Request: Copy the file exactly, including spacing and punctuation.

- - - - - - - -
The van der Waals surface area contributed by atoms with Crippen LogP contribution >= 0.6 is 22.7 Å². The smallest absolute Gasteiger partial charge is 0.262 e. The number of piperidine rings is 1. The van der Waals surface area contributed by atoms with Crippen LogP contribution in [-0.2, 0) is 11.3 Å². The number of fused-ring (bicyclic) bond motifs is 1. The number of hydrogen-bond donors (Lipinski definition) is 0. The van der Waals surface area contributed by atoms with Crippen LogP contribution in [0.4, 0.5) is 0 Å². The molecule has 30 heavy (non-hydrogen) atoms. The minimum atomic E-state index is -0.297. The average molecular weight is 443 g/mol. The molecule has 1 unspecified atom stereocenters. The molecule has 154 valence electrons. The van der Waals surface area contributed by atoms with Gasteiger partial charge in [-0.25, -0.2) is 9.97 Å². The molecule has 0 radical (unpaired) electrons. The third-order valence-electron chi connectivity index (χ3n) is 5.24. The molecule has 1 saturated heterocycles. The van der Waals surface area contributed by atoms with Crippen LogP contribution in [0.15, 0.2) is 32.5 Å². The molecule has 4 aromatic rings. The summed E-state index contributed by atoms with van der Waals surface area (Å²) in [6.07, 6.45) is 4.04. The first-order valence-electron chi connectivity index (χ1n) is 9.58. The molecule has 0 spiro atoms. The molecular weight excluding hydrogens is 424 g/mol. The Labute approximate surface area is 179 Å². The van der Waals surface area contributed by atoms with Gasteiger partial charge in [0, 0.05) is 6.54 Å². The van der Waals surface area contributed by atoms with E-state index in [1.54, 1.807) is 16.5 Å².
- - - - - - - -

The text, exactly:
The van der Waals surface area contributed by atoms with Crippen LogP contribution >= 0.6 is 22.7 Å². The smallest absolute Gasteiger partial charge is 0.262 e. The number of piperidine rings is 1. The van der Waals surface area contributed by atoms with Crippen LogP contribution in [-0.2, 0) is 11.3 Å². The number of fused-ring (bicyclic) bond motifs is 1. The number of hydrogen-bond donors (Lipinski definition) is 0. The van der Waals surface area contributed by atoms with Crippen LogP contribution in [0.4, 0.5) is 0 Å². The molecule has 30 heavy (non-hydrogen) atoms. The minimum atomic E-state index is -0.297. The average molecular weight is 443 g/mol. The molecule has 1 unspecified atom stereocenters. The molecule has 154 valence electrons. The van der Waals surface area contributed by atoms with Gasteiger partial charge in [-0.25, -0.2) is 9.97 Å². The molecule has 0 radical (unpaired) electrons. The third-order valence-electron chi connectivity index (χ3n) is 5.24. The molecule has 1 saturated heterocycles. The van der Waals surface area contributed by atoms with Crippen LogP contribution in [0.15, 0.2) is 32.5 Å². The molecule has 4 aromatic rings. The summed E-state index contributed by atoms with van der Waals surface area (Å²) in [6.07, 6.45) is 4.04. The first-order valence-electron chi connectivity index (χ1n) is 9.58. The molecule has 0 spiro atoms. The molecular weight excluding hydrogens is 424 g/mol. The Labute approximate surface area is 179 Å². The van der Waals surface area contributed by atoms with Gasteiger partial charge in [0, 0.05) is 6.54 Å². The van der Waals surface area contributed by atoms with E-state index in [1.54, 1.807) is 16.5 Å².